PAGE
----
SINGAPORE - The Court of Appeal has ordered a retrial for two men currently on death row for alleged drug trafficking.
In written grounds issued on Thursday (Sept 23), the apex court said the charges against Imran Mohd Arip and Tamilselvam Yagasvranan have also been amended.
The duo are among three men sentenced to death by the High Court in 2019 for their involvement in a 2017 transaction of 19.42g of diamorphine, otherwise known as heroin.
The Misuse of Drugs Act provides for the death penalty when the amount of heroin trafficked exceeds 15g.
Imran, Tamilselvam and another man, Mr Pragas Krissamy, had met on Feb 8 that year in the fourth-storey corridor of Block 518 Jurong West Street 52.
Mr Pragas allegedly took out a white plastic bag containing the heroin from his backpack and handed it to Imran before leaving with Tamilselvam.
The three men were arrested shortly after the transaction took place.
Following the High Court trial, Imran, who was 49 then, was convicted of one count of engaging in a conspiracy with the other two men to traffic drugs.
Tamilselvam, who was 32, and Mr Pragas, who was 34, were each convicted of one count of trafficking the drugs to Imran, in furtherance of a common intention.
Mr Pragas maintained during the trial that he thought he was carrying contraband cigarettes and did not know about the drugs.
The Court of Appeal's order for a retrial on Thursday follows Mr Pragas' acquittal in December last year.
Among other things, the court found that the prosecution had failed to prove beyond a reasonable doubt that Mr Pragas had "a clear, grounded and targeted suspicion" that he was actually carrying drugs.
At the time, it also ordered for the charges against Imran and Tamilselvam to be amended, in the light of Mr Pragas' acquittal and its findings against the duo.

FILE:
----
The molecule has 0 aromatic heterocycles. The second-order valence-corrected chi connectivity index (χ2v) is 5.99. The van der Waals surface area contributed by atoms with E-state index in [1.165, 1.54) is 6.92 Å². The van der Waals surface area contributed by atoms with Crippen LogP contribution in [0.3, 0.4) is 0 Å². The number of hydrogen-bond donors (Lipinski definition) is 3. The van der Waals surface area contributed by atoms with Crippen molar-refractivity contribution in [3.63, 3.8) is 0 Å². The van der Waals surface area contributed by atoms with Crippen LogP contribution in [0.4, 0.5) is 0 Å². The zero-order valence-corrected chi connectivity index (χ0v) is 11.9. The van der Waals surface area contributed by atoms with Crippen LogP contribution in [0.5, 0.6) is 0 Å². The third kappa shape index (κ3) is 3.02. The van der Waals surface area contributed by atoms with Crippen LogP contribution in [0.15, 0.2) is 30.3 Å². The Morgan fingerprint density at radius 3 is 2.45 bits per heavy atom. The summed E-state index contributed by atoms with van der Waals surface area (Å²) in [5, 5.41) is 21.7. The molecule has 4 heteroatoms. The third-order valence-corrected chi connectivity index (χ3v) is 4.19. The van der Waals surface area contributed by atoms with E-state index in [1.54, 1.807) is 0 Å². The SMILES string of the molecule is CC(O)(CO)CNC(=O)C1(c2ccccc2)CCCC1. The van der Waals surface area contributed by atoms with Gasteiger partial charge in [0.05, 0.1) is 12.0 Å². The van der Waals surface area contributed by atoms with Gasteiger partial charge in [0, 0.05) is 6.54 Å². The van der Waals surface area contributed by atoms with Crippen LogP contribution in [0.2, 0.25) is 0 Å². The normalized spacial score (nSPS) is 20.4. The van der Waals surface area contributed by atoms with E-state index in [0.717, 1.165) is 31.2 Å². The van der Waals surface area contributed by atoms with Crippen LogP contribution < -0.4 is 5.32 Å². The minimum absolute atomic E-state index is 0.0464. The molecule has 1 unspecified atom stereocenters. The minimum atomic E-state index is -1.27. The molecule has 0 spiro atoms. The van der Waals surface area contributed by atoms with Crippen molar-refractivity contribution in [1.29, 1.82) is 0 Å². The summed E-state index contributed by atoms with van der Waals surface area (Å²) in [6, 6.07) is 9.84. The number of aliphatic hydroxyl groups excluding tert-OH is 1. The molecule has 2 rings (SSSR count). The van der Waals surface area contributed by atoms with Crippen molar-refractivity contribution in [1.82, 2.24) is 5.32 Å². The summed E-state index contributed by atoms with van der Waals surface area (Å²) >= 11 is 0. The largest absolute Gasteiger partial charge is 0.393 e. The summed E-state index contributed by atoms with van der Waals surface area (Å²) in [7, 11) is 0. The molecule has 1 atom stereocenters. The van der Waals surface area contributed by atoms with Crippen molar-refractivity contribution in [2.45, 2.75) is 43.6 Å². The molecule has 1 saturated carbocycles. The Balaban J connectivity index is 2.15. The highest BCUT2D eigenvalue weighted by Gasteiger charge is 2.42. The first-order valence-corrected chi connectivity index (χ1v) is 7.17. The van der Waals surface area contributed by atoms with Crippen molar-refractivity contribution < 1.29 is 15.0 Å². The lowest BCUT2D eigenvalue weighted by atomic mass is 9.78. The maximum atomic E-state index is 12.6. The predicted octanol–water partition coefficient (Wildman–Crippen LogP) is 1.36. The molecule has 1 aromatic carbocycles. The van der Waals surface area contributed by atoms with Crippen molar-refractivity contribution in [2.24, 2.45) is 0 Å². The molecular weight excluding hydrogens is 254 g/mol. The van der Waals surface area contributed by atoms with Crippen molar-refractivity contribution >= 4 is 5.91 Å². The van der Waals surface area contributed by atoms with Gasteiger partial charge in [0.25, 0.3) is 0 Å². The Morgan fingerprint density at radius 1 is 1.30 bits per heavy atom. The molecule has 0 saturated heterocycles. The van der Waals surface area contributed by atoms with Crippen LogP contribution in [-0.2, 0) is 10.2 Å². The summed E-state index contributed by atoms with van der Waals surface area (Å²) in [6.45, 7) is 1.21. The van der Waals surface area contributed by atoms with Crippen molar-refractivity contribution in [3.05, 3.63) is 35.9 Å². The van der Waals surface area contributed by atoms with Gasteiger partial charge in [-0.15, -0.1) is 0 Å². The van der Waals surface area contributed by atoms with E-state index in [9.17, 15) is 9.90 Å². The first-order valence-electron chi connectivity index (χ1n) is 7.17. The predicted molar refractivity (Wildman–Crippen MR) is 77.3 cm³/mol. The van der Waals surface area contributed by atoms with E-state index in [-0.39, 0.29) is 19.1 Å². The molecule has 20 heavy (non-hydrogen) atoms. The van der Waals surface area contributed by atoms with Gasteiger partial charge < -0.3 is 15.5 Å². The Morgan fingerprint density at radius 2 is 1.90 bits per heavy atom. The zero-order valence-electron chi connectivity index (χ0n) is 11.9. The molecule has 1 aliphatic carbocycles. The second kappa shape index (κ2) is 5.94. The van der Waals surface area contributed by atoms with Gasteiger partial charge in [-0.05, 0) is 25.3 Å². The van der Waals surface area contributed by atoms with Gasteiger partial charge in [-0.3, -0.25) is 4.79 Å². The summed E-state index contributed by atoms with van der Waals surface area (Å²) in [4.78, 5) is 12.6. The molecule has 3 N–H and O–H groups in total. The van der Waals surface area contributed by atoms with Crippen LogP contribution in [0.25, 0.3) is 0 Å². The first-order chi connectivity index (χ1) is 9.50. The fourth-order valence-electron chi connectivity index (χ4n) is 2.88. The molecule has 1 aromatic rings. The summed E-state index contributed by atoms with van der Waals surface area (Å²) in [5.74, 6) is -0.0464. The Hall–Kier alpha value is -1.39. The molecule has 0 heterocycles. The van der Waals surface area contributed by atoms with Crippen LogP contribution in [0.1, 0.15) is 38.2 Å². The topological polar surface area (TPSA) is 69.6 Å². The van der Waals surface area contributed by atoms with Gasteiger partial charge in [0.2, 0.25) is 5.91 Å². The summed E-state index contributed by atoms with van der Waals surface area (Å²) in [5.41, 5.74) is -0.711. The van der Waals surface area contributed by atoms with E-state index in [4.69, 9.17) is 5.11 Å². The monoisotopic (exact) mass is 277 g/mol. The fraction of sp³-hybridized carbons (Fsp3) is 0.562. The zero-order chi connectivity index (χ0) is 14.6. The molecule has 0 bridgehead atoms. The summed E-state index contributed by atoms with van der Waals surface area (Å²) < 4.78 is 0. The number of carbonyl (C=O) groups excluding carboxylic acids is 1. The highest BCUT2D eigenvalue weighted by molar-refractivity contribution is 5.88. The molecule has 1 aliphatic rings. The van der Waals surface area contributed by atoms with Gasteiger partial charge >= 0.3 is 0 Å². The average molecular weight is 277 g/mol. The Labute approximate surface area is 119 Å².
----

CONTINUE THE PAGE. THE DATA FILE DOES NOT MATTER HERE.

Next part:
Imran now faces a charge of conspiring with Tamilselvam to traffic the drugs.
Tamilselvam is currently charged with one count of drug trafficking by delivering the drugs to Imran jointly with Mr Pragas.
In Thursday's written grounds, the apex court noted that both men had refused to confirm that their defence will remain the same against their amended charges, and that their evidence will remain the same as that admitted at the previous trial.
Tamilselvam had also "made clear that he intends to offer" a new defence during a retrial, said the court, among other things. The apex court therefore ordered a retrial for both men.
The Court of Appeal also commented in its written grounds on the conduct of Tamilselvam's lawyer, Mr Eugene Thuraisingam, in court proceedings.
It noted that the submissions made by Mr Thuraisingam's firm contained "grave allegations" against Tamilselvam's previous lawyers - a team of three men who had represented him at the trial.
These included claims that the lawyers had refused to run Tamilselvam's case in accordance with their then client's instructions, engaged in witness coaching, and submitted a false version of events before the court.
The apex court noted that the allegations were first raised in the submissions, before the previous lawyers had been given any chance to respond.
Among other things, the Court of Appeal said it was concerned by the fact that only one of the three lawyers was notified that the submissions were filed.
It said that such conduct contravened one of the legal profession rules, stressing that it is a matter of duty for a legal practitioner to provide a fellow professional with "sufficient particulars of the allegation" to enable the latter to fully respond.
But the Court of Appeal noted that Mr Thuraisingam had acknowledged the breach of the rule, taken full responsibility and unreservedly apologised at the start of the hearing before the court.
It said cases where the accused persons sought to level accusations and allegations against their previous lawyers, in a bid to escape the consequences of their crimes, have increased in frequency in recent years.
This trend appears to be evolving, given that allegations are being made through an accused person's newly appointed lawyers in their submissions, said the apex court.
"Regardless of the truth of any such allegations, they cannot and should never be made lightly, and certainly not without proper observance of the relevant professional conduct rules," it said.
"We express our strong disapprobation of such conduct and leave the full extent of which, if any, to be addressed separately."